This post is from Ollie Geiger, a personal finance writer who contributes to MoneyRates.com.
My wife has a friend who likes to talk about how broke she is. This friend – let's call her “Amber,” since that's her real name – is fond of complaining about the dire state of her finances each month, even though her income is higher than many of our mutual friends.
But here's the rub in Amber's complaints: She is a spender. When she and my wife take shopping trips, she buys some very nice things. We're talking non-essentials, including lavish gifts for friends and plenty of impulse buys – such as the high-end mountain bike she bought this spring that has since served as a coat rack in her apartment.
Saddest awesome bicycle ever
My wife was fine with not bringing up the obvious to Amber until the irony around the situation began to grow too thick. As my wife put it, listening to Amber complain about money just moments after she showed off her latest purchases was like listening to someone lament their tragic struggle with weight gain as they polished off the last crumbs of a six-foot party sub.
Friends to the rescue?
Eventually, Amber's complaints over the state of her finances so concerned one of their mutual friends – a friend who makes less than Amber – that she proposed that their group of friends split Amber's part of the bill for a recent girls-night-out.
“I just couldn't do it,” my wife later confessed to me. “She thought we'd be doing a great thing for our hard-luck friend, but I knew that all we were doing was enabling her and reinforcing her own bogus story.”
My wife felt bad declining to chip in, but she was now on the brink of telling Amber that she was less a victim of capitalism and more a victim of her own financial obliviousness. Eventually, my wife asked me: Is there any sense in saying anything to her?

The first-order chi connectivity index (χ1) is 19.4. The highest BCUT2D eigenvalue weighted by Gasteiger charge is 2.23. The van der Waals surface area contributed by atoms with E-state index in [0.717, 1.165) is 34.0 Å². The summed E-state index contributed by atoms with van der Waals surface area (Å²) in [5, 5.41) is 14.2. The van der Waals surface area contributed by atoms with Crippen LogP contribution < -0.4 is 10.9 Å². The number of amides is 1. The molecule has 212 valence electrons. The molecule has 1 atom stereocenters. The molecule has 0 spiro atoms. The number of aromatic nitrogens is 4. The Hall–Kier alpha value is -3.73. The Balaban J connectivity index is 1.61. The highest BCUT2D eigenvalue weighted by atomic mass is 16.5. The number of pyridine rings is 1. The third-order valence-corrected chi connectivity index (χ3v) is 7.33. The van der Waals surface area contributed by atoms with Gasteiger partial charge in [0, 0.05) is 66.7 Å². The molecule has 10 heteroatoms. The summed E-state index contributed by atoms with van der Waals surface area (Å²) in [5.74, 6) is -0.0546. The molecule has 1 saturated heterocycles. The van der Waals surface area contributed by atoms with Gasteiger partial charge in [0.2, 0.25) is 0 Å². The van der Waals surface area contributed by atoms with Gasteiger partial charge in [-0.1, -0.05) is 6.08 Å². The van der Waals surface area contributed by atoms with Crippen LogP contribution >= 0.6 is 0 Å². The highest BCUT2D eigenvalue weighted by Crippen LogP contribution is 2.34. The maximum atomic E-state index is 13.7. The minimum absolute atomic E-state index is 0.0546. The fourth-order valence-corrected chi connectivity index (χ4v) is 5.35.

I was of two minds. On the one hand, I believe that close friends should be capable of honesty with each other – and Amber and my wife are fairly close. If your friends can't call you out when we're doing something foolish, who can? Family may be the answer to that question for some, but critiques from a peer can sometimes ring truer than critiques from your 53-year-old aunt from Jacksonville.
On the other hand, I realize that there's little sense in criticizing your friend's behavior if it will only hurt her feelings. Amber can be a bit sensitive, and it's possible that she might prefer to withdraw slightly from the friendship than change her behavior in the face of a critical comment. If that happened, I couldn't see an upside to the decision.
I eventually advised my wife to shelve her irritation and move on. If Amber ever directly asked my wife how she could end her financial woes, I'd fully endorse my wife unpacking her true thoughts. But as far as I know, Amber has never done so. It's possible she even knows the answer to her dilemma, but just likes to vent to her friends about the struggle. I could be wrong, but I wasn't comfortable recommending anything else under the circumstances.
When is it a good idea to comment on a friend's spending? How should you do it? Conversely, how would you handle it if someone close to you commented on your spending?
Author: Ellen Cannon
Ellen Cannon was the editorial director of the financial services sites at QuinStreet from 2010-2015. She has covered personal finance for magazines and websites for more than 20 years, including five years as managing editor of Bankrate.com. She lives in South Florida with her kitty and sunshine.